Technical Report: Evaluation of peripheral dose for flattening filter free photon beams

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Abstract

Purpose:

To develop a comprehensive peripheral dose (PD) dataset for the two unflattened beams of nominal energy 6 and 10 MV for use in clinical care.

Methods:

Measurements were made in a 40 × 120 × 20 cm3 (width × length × depth) stack of solid water using an ionization chamber at varying depths (dmax, 5, and 10 cm), field sizes (3 × 3 to 30 × 30 cm2), and distances from the field edge (5–40 cm). The effects of the multileaf collimator (MLC) and collimator rotation were also evaluated for a 10 × 10 cm2 field. Using the same phantom geometry, the accuracy of the analytic anisotropic algorithm (AAA) and Acuros dose calculation algorithm was assessed and compared to the measured values.

Results:

The PDs for both the 6 flattening filter free (FFF) and 10 FFF photon beams were found to decrease with increasing distance from the radiation field edge and the decreasing field size. The measured PD was observed to be higher for the 6 FFF than for the 10 FFF for all field sizes and depths. The impact of collimator rotation was not found to be clinically significant when used in conjunction with MLCs. AAA and Acuros algorithms both underestimated the PD with average errors of −13.6% and −7.8%, respectively, for all field sizes and depths at distances of 5 and 10 cm from the field edge, but the average error was found to increase to nearly −69% at greater distances.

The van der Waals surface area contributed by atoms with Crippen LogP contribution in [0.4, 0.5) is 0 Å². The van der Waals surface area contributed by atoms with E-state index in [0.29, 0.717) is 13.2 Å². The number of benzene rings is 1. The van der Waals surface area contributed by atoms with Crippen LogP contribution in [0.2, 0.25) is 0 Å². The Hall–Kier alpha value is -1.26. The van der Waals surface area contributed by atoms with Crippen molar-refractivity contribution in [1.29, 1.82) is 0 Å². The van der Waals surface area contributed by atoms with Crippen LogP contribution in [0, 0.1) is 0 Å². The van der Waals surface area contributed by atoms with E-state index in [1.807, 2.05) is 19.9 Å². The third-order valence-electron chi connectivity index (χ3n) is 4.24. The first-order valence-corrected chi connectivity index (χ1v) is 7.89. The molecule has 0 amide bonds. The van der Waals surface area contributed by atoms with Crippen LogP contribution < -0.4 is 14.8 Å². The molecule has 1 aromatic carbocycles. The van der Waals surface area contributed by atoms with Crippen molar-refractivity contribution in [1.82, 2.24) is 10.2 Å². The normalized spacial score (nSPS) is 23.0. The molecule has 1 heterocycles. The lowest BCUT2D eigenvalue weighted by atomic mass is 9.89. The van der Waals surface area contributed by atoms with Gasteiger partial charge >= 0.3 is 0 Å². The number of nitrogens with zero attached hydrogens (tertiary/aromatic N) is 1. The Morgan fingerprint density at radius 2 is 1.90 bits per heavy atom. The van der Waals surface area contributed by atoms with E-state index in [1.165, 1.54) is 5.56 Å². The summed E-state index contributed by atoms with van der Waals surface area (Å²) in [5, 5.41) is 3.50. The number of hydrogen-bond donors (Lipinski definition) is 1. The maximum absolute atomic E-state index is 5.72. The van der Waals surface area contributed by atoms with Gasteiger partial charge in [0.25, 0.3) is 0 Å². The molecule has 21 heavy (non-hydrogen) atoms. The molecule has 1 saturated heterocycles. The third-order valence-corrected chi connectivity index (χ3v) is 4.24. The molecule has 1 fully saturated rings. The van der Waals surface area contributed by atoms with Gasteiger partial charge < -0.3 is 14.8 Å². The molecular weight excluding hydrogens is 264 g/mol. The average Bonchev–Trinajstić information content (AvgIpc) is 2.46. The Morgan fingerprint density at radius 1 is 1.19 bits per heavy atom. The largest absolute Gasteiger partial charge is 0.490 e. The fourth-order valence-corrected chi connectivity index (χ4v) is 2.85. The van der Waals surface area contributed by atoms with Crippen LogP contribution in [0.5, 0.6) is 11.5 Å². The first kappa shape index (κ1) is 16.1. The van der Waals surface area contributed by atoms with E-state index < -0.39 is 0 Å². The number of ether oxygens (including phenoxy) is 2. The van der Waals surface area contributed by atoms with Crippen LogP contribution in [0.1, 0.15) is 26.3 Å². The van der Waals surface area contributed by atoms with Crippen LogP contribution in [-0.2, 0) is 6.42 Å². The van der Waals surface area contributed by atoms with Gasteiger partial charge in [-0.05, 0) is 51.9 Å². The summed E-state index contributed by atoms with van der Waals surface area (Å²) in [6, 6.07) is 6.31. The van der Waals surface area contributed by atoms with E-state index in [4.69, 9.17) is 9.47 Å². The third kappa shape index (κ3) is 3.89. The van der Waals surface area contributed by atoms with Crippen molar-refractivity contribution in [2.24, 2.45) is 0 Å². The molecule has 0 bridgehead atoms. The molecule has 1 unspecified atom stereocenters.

Conclusions:

Given the known inaccuracies of peripheral dose calculations, this comprehensive dataset can be used to estimate the out-of-field dose to regions of interest such as organs at risk, electronic implantable devices, and a fetus. While the impact of collimator rotation was not found to significantly decrease PD when used in conjunction with MLCs, results are expected to be machine model and beam energy dependent. It is not recommended to use a treatment planning system to estimate PD due to the underestimation of the out-of-field dose and the inability to calculate dose at extended distances due to the limits of the dose calculation matrix.

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